This month's topic is about whether eating grain free, low carb, high protein is expensive. That is a fair question and an easy assumption to make. Following the Paleo lifestyle means that my food expenses are taken up mostly by produce and protein. The most expensive things on any shopping list. I have had to live on a very tight budget through the years. My son is still quite young (6 yrs old) and we're currently a one income household and have been since he was a year old. So how do I afford to eat the way I do? Savvy shopping!
First off, I do not eat organic. I know there are laws around selling organic, but unless I grow it my own garden, how do I really know? Horrible attitude I know. And the other reason I don't eat organic? I can't afford it! Lets face it, processed carbs, refined sugar and prepared foods are easy and cheaper. The foods I buy are made up of one ingredient. Chicken, cabbage, beets, tomatoes, onions, eggplant...you get the gist. It's up to me to make it into something.
Prior to my lifestyle change, I wanted meals to be quick and easy. Anything that required prep before hand was considered too much work. I also ate crappy,processed prepared food. Eating the way I do takes little planning. Throw some protein in a marinade (olive oil, garlic and lemon juice go a long way), grill it with a couple of veggie sides and I've got myself a meal! Easy...but back to food costs.
Since I'm not made of money, and meat and produce can be pricey, I have become quite the frugal shopper. I live in Southern Ontario, Canada. There are several grocery stores that do something called price matching. Every Wednesday night in my neighborhood is flyer night. A roll of store flyers are delivered door to door. I love flyer night. I get a glass of wine, pull out all the grocery flyers and a black marker and get to work. I circle all the advertised specials of the week for meat/fish and produce. Doesn't matter where the deal is, if it's in a flyer, it's fair game.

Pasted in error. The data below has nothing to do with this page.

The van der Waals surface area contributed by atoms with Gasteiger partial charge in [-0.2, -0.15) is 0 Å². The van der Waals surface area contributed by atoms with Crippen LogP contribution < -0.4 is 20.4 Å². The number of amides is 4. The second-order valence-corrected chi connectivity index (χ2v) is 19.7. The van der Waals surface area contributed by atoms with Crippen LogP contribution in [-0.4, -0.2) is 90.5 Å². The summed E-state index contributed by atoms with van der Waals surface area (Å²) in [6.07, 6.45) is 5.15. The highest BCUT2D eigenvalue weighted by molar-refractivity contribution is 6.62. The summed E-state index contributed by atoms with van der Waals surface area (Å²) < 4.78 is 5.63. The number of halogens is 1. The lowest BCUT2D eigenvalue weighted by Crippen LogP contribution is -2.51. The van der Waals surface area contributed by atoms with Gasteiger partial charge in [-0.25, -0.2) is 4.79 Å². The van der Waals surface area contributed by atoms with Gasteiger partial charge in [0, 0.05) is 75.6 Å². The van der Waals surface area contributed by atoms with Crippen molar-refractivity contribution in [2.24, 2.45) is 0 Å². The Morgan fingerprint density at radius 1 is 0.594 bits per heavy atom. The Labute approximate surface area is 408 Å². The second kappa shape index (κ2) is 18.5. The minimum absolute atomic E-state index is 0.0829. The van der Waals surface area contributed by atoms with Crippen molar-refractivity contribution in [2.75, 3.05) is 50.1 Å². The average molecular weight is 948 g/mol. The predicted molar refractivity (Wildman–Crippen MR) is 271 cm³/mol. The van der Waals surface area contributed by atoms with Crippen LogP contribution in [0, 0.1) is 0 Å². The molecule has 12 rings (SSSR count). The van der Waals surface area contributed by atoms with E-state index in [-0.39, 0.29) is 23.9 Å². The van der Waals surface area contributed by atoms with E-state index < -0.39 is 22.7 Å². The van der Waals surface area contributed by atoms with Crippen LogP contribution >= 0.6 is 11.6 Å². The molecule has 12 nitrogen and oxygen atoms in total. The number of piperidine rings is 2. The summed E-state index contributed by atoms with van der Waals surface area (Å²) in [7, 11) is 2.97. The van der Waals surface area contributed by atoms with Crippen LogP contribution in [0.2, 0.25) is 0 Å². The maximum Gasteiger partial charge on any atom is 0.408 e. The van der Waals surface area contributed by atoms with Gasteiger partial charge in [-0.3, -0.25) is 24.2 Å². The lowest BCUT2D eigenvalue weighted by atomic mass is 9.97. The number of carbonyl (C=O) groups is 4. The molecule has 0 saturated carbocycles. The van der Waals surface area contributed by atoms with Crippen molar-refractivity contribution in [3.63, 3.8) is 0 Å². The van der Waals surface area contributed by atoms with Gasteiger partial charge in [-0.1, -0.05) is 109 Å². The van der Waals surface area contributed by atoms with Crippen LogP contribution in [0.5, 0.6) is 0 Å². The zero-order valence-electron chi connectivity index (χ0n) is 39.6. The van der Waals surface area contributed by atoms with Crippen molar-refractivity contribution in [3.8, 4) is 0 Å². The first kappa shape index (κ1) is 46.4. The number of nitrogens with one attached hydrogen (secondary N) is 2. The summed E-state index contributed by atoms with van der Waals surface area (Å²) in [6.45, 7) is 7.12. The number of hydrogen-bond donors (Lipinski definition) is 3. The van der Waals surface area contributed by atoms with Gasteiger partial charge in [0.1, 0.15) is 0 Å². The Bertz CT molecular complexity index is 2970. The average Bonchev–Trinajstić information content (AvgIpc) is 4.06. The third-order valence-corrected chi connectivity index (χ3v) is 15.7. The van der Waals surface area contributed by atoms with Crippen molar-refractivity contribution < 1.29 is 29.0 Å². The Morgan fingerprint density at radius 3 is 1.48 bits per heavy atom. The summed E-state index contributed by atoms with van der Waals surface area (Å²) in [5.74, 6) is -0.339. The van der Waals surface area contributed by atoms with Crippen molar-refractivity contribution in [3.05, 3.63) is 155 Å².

After completing this task, I make my grocery list. Whatever is on sale for the week, makes my list. Then I take the list, and the circled flyers (you have to show the advertised price) to the grocery store that does price matching and they will give me the sale items for the prices advertised regardless of whether or not they have the item on sale or not. I have been doing this for years now. Since I started on Dr. Poon 3 years ago. On meat alone, I can save upwards of $30 per week. But on average my food bill for a family of 3 is around $100 per week. This past week it was only $75. That's pretty decent since our staple is meat.
I've become quite efficient at price matching and have a pretty smooth system worked out. And I price match non food items too. Even if I'm saving just a little per item, it all adds up! We also keep eating out to a minimum. Once every other week. One restaurant bill is a half week's worth of groceries. But it's fun to have a family meal out once in a while as a treat. I hear the excuse that eating healthy is expensive. It doesn't have to be. All it takes is some planning and a bit of time. It's so worth it though. The changes in your health are worth it. You're worth it.
Check out my blogging buddies. They're gonna share their opinions on whether or not eating grain free is expensive. I'm sure they have tips on keeping the costs down as well.
The Sunny Coconut
|What eating grain free has done for me. Just got my new health card. I have a neck again:-)|